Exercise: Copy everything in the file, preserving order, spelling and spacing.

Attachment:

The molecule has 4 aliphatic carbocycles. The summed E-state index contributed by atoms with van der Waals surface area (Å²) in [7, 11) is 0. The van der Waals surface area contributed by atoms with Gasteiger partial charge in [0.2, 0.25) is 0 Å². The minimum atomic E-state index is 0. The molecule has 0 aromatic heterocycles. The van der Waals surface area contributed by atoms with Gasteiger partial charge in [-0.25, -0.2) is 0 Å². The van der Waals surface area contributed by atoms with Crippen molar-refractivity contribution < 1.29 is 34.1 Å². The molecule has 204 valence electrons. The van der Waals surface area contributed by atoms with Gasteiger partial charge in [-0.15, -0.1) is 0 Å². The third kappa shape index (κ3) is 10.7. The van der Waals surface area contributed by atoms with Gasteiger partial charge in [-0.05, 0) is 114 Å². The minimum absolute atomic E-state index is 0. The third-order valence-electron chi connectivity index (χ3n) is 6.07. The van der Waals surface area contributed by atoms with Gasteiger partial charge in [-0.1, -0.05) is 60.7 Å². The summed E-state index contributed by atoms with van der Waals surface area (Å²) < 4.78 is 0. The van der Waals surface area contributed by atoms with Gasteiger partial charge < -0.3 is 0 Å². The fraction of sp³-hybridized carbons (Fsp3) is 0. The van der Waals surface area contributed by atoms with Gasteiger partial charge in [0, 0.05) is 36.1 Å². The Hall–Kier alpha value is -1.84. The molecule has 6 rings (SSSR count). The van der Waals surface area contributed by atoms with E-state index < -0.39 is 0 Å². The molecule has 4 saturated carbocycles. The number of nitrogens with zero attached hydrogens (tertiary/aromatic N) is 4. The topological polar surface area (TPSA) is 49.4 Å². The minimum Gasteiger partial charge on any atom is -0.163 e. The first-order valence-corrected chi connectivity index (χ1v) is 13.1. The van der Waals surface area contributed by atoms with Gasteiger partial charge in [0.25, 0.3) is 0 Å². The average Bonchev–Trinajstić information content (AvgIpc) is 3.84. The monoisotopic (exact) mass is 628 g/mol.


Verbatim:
The molecule has 4 aliphatic carbocycles. The summed E-state index contributed by atoms with van der Waals surface area (Å²) in [7, 11) is 0. The van der Waals surface area contributed by atoms with Gasteiger partial charge in [0.2, 0.25) is 0 Å². The minimum atomic E-state index is 0. The molecule has 0 aromatic heterocycles. The van der Waals surface area contributed by atoms with Gasteiger partial charge in [-0.25, -0.2) is 0 Å². The van der Waals surface area contributed by atoms with Crippen molar-refractivity contribution < 1.29 is 34.1 Å². The molecule has 204 valence electrons. The van der Waals surface area contributed by atoms with Gasteiger partial charge in [-0.15, -0.1) is 0 Å². The third kappa shape index (κ3) is 10.7. The van der Waals surface area contributed by atoms with Gasteiger partial charge in [-0.05, 0) is 114 Å². The minimum absolute atomic E-state index is 0. The third-order valence-electron chi connectivity index (χ3n) is 6.07. The van der Waals surface area contributed by atoms with Gasteiger partial charge in [-0.1, -0.05) is 60.7 Å². The summed E-state index contributed by atoms with van der Waals surface area (Å²) < 4.78 is 0. The van der Waals surface area contributed by atoms with Gasteiger partial charge < -0.3 is 0 Å². The fraction of sp³-hybridized carbons (Fsp3) is 0. The van der Waals surface area contributed by atoms with Gasteiger partial charge in [0, 0.05) is 36.1 Å². The Hall–Kier alpha value is -1.84. The molecule has 6 rings (SSSR count). The van der Waals surface area contributed by atoms with E-state index < -0.39 is 0 Å². The molecule has 4 saturated carbocycles. The number of nitrogens with zero attached hydrogens (tertiary/aromatic N) is 4. The topological polar surface area (TPSA) is 49.4 Å². The minimum Gasteiger partial charge on any atom is -0.163 e. The first-order valence-corrected chi connectivity index (χ1v) is 13.1. The van der Waals surface area contributed by atoms with Gasteiger partial charge in [0.25, 0.3) is 0 Å². The average Bonchev–Trinajstić information content (AvgIpc) is 3.84. The monoisotopic (exact) mass is 628 g/mol.